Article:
[July 22, 2021] Some of us tend to dismiss the idea that people were smart or moral in the past. Not only do I don’t see it this way, but I also stake my way of doing business on the fact that there is much to learn from others. Yesterday, I listed eight leadership lessons from a U.S. Army First Lieutenant Scott Ginther.1 Here are more of his leadership lessons.
- Learn technical leadership tools: Knowing your digital way-around is essential because it increases your efficiency (which frees you to do other tasks). It increases your ability to communicate your message. If you don’t show yourself adept at using this technology, other Type-A leaders will take over and do it themselves.
- What made you successful before leadership can make you successful higher up IF you keep up the habits: Many leaders slack off on their professional development because they think they’ve “arrived” and have “been there.” The fact is … the good leaders never “get there.” Your successful peers will be the ones who take the positive traits as junior leaders (discipline, pursuit of excellence, and reading) and continue to apply them.
- The homework shouldn’t stop: Leader development is divided into three domains: Individual, Organization, and Institutional (professional schooling). Many leaders think they only need to study while attending a professional course and that their “experience” trumps any academic development their organization could give them. Such an attitude is foolish. We all think we are working as hard as we can, but the truth is that there’s probably more we could be doing to improve.
- You may not be the best leader … but you can separate yourself from the pack: As a junior leader, it’s true you probably feel like part of the herd, just marching along trying not to get fired. Transitioning through junior leader positions, however, is your first opportunity to distinguish yourself from your performance. Your peers will find other jobs, and your age group will shrink. Your first big gate is any team leader position, which will formally stamp you above average and hopefully start a trend of documented excellence. You will also pick up mentors who will campaign for you and pull you into jobs in later years. None of this happens by accident, so be intentional about your performance.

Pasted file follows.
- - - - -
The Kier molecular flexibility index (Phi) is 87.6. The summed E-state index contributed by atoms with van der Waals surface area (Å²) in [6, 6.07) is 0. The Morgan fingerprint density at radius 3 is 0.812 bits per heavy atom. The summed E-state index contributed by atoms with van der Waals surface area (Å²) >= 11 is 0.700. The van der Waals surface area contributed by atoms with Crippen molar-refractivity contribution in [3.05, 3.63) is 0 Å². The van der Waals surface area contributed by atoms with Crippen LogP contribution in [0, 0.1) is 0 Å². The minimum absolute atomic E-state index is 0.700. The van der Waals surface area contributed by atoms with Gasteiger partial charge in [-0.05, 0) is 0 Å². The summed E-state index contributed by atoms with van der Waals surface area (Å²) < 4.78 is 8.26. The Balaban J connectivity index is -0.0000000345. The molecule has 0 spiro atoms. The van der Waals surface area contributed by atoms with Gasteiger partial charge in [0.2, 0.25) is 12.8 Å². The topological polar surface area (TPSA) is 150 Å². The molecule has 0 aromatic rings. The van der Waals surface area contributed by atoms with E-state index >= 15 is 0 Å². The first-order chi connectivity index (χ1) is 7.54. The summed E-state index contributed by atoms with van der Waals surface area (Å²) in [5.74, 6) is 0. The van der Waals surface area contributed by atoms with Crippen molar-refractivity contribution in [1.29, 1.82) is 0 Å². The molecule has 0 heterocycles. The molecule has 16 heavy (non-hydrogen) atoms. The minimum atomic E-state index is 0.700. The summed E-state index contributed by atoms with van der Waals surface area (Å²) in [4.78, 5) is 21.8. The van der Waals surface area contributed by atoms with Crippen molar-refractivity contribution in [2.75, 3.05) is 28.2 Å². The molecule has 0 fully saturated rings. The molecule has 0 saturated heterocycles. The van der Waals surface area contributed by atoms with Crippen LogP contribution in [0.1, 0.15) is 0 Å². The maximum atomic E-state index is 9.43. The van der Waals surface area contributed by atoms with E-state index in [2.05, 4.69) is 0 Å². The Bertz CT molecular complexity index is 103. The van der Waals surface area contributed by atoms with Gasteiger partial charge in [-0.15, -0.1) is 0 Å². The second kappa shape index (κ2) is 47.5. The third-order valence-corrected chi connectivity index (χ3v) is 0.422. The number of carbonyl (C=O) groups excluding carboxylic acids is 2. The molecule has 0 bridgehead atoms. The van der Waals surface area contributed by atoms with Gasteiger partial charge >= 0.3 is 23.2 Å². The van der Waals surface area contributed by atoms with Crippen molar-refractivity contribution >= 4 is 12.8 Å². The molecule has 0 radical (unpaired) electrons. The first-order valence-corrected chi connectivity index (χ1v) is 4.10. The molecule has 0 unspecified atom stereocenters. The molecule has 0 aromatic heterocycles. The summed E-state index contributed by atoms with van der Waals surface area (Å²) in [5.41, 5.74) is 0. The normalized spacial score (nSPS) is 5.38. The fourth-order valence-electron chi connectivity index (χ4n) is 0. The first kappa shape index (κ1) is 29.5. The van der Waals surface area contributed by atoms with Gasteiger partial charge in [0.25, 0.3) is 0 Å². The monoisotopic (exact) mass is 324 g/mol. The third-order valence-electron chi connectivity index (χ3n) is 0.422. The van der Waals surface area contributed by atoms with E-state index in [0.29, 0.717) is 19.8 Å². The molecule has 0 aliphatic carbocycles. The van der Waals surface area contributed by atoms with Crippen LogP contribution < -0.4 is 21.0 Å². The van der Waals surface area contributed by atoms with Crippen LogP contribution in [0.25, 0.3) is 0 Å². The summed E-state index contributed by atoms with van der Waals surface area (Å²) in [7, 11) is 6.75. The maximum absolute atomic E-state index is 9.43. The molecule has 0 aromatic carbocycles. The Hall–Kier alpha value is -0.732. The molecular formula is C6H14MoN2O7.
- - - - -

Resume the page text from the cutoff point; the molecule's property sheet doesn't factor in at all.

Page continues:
- Get a master’s degree: A significant majority of those selected for higher leadership positions hold master’s degrees. Higher education shows your organization that you are committed to learning and aren’t afraid to keep working hard. Make sure you get it early in your career.
- The Parent as Leader: One fascinating aspect of leaving your junior leaders years is that you will likely also become a parent, which will, in turn, impact you as a leader. Many leaders under-appreciate or don’t appreciate the effect that parenthood will have on them (not the least of which is sleep deprivation). You will change the way you lead so that subordinates know you are empathic to family issues. Being a parent is hard, so give them the benefit of the doubt and help them through it.
These lessons are just a sampling of the countless insights that junior officers will discover if they care about developing as leaders and professionals. If you’ve learned a lesson along the way, there’s a good chance that one of your subordinates could benefit from hearing about it, so don’t forget to teach what you know.